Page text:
Here chimes in Andrea.
Revenge of the blobs
Jellies have made a name for themselves in the news, without much effort on their part. Numerous stories linking jellies with negative events are reported world over. In tropical locations this is normally associated with stingers, those jellies that can prove fatal upon contact. Here in Norway, we are not exposed to such angry jellies, but their less hurtful relatives can have economic consequences for industries such as aquaculture and fisheries. In 2011 an influx of jellies in Kaldfjorden sunk a salmon net cage, resulting in an approximate 30 tonne loss of fish. However, the presence of jellies is not a new problem for Norwegian waters. We have our own contender that is rather happy up here – Periphylla periphylla.
The jelly juxtapose
Interactions between fish and jellyfish are not always a bad thing. Some jellies are known to eat fish, others are eaten by fish, and still others provide protection for young fish. Instead of assuming negative connotations on the easiest target – the soft-bodied blobs floating around in our seas – we need to conduct thorough studies on the systems. The increase in reports of jellies may be a compounded effect of media interest rather than an increase in actual jelly numbers. Jelly blooms are nothing new. Well preserved blooms have been found in the fossil record. That said, a change in the location and numbers of some jellies is a fact. And Periphylla in Norway is a prime example.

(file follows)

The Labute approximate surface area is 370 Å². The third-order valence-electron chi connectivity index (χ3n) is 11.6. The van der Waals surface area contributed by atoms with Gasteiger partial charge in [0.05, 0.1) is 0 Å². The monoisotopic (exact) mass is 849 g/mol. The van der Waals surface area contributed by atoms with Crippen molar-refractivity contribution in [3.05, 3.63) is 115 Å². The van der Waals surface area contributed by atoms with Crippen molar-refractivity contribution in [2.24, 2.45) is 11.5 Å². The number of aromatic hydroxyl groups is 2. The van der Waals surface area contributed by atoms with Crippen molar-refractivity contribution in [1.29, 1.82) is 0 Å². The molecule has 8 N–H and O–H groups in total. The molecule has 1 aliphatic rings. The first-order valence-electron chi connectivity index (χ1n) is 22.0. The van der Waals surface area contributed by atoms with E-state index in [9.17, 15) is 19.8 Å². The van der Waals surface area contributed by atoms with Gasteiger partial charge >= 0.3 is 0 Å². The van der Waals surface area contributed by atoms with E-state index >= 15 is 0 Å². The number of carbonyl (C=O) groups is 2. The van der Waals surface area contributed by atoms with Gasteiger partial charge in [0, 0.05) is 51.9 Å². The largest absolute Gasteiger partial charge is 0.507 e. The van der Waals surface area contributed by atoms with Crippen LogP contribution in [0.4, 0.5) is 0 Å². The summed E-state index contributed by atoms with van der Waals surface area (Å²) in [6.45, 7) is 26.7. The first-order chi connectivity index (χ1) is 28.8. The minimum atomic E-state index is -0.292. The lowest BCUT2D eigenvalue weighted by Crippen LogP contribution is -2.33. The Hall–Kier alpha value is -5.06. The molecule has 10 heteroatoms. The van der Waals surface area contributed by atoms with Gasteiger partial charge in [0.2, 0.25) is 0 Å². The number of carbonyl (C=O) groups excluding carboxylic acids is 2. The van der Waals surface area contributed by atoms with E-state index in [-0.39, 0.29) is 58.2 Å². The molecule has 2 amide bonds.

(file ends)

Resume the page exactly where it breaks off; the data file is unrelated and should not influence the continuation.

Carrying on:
Yet like jelly blooms, the Periphylla story is also complex. Periphylla is one of the most globally distributed jellies and has always been in Norway. Why numbers are increasing in some areas is unclear. The occurrences may be new or may be part of a cycle. Periphylla is long lived and it may take years for an individual to reach the adult stage. The recent increased numbers in some fjords may have been years in the making. Our knowledge of jellies needs to grow as jellies are likely both misunderstood and underestimated players in the fjords.
Check out the whole blogpost at: http://smackofscience.com/2013/11/15/the-good-the-bad-and-the-jelly/